Ph.D., History, University of California, Los Angeles, 2014
M.A., History, University of California, Los Angeles, 2009
B.A., History, Miami University, OH, 2007
B.Phil., Environmental Studies, Miami University, OH, 2007
Professor Willis Okech Oyugi is an environmental historian of Africa by training and practice. His current research interests include the history and nature of human-wildlife conflicts, African environmental ideologies, and national parks as emblems of ethnic identity. At Sam, he teaches courses in African and transnational environmental histories.
Dr. Okech Oyugi’s teaching interests span a breadth of political, social, economic, cultural, and global issues. Covering pre-colonial, colonial, and independent Africa, he uses an environmental lens to explore themes and topics such as power dynamics over resource ownership and use, non-Western environmental ideologies, globalization and the politics of biodiversity, climate change, and environmental governance that are centered on the global north/global south debates. He also engages topics of marginalization that relate to food justice and food insecurity, environmental in/justice, gender, and race. With a broad interest in the field of Black diasporic studies, embedded in his courses are topics such Pan-Africanism, the slave trade, civil rights, and environmental racism that include discussions on the global Black experience.
He is currently finishing work on his first monograph, Contested Land: Maasailand, Livestock, and the Environmental History of Kenya, 1900s-1960s. The monograph examines changing Maasai-British relations of power and environmental contestations over the control of colonial Kenya’s Maasai Reserve. The study positions the Maasai pastoral livelihood and their landscape as sites of colonial contention that frustrated the attempts of the British Crown to circumscribe their traditional way of life. By analyzing Maasai reactions and resistance to the use of state-imposed livestock and environmental policies as apparatus of social control, the study seeks to advance the significance of Maasai agency in informing colonial Kenya’s environmental debates and policies. Additionally, the study analyzes the social, economic, and political processes that profoundly impacted the ability of Maasai traditional environmental knowledge alongside their livestock husbandry to mitigate ecological degradation. In doing so, the study questions an assumed Maasai “conservation ethic” that continues to inform their popular representations as paragons of ecological virtue.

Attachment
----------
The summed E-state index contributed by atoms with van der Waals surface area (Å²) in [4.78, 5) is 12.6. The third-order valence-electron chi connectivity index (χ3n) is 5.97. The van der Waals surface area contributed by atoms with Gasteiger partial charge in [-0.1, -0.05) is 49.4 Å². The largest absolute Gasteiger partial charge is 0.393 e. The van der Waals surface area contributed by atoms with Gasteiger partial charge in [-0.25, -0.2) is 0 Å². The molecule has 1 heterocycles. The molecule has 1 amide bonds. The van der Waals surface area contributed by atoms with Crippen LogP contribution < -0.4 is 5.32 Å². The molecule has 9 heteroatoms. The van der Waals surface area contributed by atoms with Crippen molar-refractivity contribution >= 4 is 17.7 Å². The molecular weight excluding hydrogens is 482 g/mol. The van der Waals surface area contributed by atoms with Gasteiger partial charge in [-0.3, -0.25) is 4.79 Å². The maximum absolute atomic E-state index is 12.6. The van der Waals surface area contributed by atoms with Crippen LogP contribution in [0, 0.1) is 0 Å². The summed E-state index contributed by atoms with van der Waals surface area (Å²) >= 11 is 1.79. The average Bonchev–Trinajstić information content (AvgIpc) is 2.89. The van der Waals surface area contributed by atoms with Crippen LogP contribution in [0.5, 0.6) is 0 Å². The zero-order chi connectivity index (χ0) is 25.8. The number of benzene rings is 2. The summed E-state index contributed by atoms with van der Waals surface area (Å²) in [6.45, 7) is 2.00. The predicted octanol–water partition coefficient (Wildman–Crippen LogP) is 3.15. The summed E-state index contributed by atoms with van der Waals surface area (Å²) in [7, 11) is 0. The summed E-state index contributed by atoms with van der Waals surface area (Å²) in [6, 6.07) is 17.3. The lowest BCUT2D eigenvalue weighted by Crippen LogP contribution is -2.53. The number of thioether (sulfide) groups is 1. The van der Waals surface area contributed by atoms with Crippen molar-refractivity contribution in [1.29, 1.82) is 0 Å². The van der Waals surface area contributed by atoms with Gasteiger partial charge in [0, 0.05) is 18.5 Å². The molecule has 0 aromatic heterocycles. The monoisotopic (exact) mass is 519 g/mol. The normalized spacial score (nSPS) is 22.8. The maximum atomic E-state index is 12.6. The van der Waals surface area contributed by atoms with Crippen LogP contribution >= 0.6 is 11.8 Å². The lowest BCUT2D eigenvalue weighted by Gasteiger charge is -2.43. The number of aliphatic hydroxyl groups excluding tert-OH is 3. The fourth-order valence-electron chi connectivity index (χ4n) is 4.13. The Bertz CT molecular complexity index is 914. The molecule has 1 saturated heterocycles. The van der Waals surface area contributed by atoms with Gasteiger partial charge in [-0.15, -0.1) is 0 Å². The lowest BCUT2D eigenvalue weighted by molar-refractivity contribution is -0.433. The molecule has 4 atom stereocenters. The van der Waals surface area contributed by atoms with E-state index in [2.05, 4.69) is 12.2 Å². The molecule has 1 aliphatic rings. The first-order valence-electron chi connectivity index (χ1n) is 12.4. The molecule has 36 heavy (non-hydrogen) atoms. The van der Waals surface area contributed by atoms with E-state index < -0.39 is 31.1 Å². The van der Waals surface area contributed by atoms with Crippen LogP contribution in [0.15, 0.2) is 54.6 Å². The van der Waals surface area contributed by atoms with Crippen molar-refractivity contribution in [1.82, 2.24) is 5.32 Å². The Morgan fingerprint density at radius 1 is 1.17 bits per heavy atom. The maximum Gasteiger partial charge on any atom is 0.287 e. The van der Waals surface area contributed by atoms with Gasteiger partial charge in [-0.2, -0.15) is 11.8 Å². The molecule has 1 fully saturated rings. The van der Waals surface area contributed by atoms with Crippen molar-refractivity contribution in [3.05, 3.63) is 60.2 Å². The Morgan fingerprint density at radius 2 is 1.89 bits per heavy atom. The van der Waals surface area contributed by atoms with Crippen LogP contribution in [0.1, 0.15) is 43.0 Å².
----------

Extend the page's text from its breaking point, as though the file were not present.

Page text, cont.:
Dr. Okech Oyugi joins SHSU from Oberlin College where he taught for three years soon after attaining his PhD in African history from UCLA (2014). Originally from Kenya, he enjoys the outdoors, having worked as a professional safari guide for more than 20 years.
HIST 2311: World History to 1500
HIST 2312: World History since 1500
HIST 3389: Africa - Past and Present
HIST 5098: Environmental History of Africa
Book project (provisional title): Contested Land: Maasailand, Livestock, and the Environmental History of Kenya, 1900-2000. In progress.
“Maasai-British Relationships and Maasailand Ecology in Colonial Kenya, 1900-1960: Complexities and Contradictions.” In Edward Alpers, Awet Weldemichael, and Anthony Lee (eds.), Changing Horizons in African History (Trenton: Africa World Press, 2017), 173-204.
“Historicizing Ethnicity and Slave Trade Memories in Colonial Africa: The Cases for Rwanda and Northern Cameroon,” Ufahamu: A Journal of African Studies, Vol 35, 1 (2016).
“A Kenyan in America Looks Home in Anguish,” The Chronicle of Higher Education, 15 February 2008.